More than a hundred plants can absorb air pollutants through their leaves. They filter them, digest them via their roots and transform them. This is nature’s magic!
1. Aloe vera
This is the plant with multiple virtues: it limits the proliferation of dust mites and eliminates formaldehyde – a volatile carcinogenic compound that is one of the most important indoor air pollutants. Not very demanding in water, it can survive thanks to the famous gel contained in its leaves, where it draws the nutrients necessary for its subsistence. However, it needs a lot of light and exposure to direct sunlight.
It is admired in the office and at home. With its long upright leaves, it is considered a good luck charm in many countries.
2. The pothos
We can’t resist this liana plant with its young, light green, heart-shaped leaves. Native to Polynėsia, pothos purifies the air by absorbing pollutants such as formaldehyde, xylene and benzene. It can be hung or climbed along a stake or trellis With its stems sometimes reaching several meters in length, it will elegantly dress up a shelf, the top of a piece of furniture or a wall section.
Avoid installing it in children’s rooms because its sap can be stinging. And we definitely forget it if we have animals: it will make sick a dog or a cat which chew it.
3. Boston fern
Very decorative thanks to its beautiful serrated leaves, it absorbs formaldehyde, xylene and ammonia. Native to the humid tropics of South America, it is not overly greedy for light, but it loves humidity.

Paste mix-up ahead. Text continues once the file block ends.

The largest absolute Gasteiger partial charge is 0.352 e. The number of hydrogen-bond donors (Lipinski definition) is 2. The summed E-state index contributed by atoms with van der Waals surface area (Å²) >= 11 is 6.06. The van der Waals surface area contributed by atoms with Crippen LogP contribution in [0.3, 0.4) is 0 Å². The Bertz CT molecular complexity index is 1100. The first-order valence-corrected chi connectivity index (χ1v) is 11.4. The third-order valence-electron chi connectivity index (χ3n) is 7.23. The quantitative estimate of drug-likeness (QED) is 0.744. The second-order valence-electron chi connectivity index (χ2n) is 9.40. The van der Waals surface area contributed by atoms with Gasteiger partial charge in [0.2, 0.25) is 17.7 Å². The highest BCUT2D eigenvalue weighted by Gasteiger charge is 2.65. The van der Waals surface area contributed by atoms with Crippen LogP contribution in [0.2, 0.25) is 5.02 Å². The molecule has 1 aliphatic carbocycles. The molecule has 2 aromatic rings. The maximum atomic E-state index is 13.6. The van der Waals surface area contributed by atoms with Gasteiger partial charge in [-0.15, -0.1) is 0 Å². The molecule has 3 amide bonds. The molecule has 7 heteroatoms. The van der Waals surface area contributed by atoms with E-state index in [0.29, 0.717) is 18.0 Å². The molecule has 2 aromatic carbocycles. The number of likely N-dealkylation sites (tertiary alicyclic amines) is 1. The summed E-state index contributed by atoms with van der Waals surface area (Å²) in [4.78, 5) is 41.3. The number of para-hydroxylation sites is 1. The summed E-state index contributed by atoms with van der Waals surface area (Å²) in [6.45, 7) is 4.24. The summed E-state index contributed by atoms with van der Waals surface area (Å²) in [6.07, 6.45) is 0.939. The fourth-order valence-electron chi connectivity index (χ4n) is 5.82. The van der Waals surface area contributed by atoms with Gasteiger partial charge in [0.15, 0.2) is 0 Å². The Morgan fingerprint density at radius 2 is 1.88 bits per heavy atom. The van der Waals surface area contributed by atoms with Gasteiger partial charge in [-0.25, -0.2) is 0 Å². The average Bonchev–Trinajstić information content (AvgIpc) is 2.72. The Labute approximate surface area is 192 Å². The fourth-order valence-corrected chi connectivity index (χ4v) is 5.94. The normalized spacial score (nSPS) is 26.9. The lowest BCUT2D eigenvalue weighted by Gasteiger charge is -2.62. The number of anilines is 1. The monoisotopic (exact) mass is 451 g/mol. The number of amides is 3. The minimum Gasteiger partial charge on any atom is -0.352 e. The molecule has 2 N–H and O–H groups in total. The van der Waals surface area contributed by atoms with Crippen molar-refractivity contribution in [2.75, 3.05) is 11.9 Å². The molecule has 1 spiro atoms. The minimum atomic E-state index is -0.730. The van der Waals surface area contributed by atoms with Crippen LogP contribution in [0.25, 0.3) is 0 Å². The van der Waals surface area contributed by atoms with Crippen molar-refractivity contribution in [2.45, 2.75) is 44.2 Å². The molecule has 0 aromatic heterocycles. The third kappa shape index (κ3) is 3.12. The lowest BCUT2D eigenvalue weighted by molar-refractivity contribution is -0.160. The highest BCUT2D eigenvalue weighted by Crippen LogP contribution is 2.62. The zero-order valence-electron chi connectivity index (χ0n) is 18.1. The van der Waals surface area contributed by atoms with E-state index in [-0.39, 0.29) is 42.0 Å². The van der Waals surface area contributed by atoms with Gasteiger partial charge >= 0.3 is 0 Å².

Keep its potting soil always moist by watering it once or twice a week, and your water feature will soon resemble a mini-jungle!
4. African violet (or Cape violet)
The most cultivated and sold plant in the world, it absorbs pentachlorophenol (PCP) fumes, a fungicide sometimes still found in treated wood. It also mitigates the dryness of the air and, what does not spoil anything, blooms almost all year long. It supports a half-shade exposure, and does not suffer too much from the heat of a radiator. Perfect in a bedroom!
It is watered once a week, through the cup (to be emptied a few hours later, otherwise the bottom of the stem may rot).
5. The moon flower
It absorbs a large quantity of VOCs (volatile organic compounds) contained in glues, paints, varnishes and mastics, such as ammonia, benzene, formaldehyde, toluene, trichloroethylene and xylene. This one also called “lily of peace” appreciates the light (but not the direct sun) and supports temporarily the half-shade. On the other hand, it does not like at all the draughts, which dry out the end of its long brilliant leaves (30 to 50 cm length). It can take place in any room, with a preference for humid rooms.
Never water directly its superb slender white flowers that grow all year round.
It is also called “mother-in-law’s tongue” because its large, tough, pointed leaves are compared to a sharp tongue! It captures benzene, trichloroethylene, varnish, but also the fumes of certain stain removers and many other degreasing products. Robust, it supports the forgetfulness of watering, it is ideal for the distracted!
Place it in a kitchen or hallway if you have enough light (even indirect).
A positive effect… but no miracles
According to a study conducted by Bill Wolverton, a NASA researcher in the 1980s, the anti-pollution effectiveness of certain plants was remarkable. His work has since been called into question, because the experimental conditions were very different from those of real life: the plants destroyed the pollutants in a small cube! Obviously good for air quality, they absorb, like all plants, CO2, but they are not magic… Other studies show, however, that they have a positive influence on mood; the English call it vitamin G – the “g” of the English word green.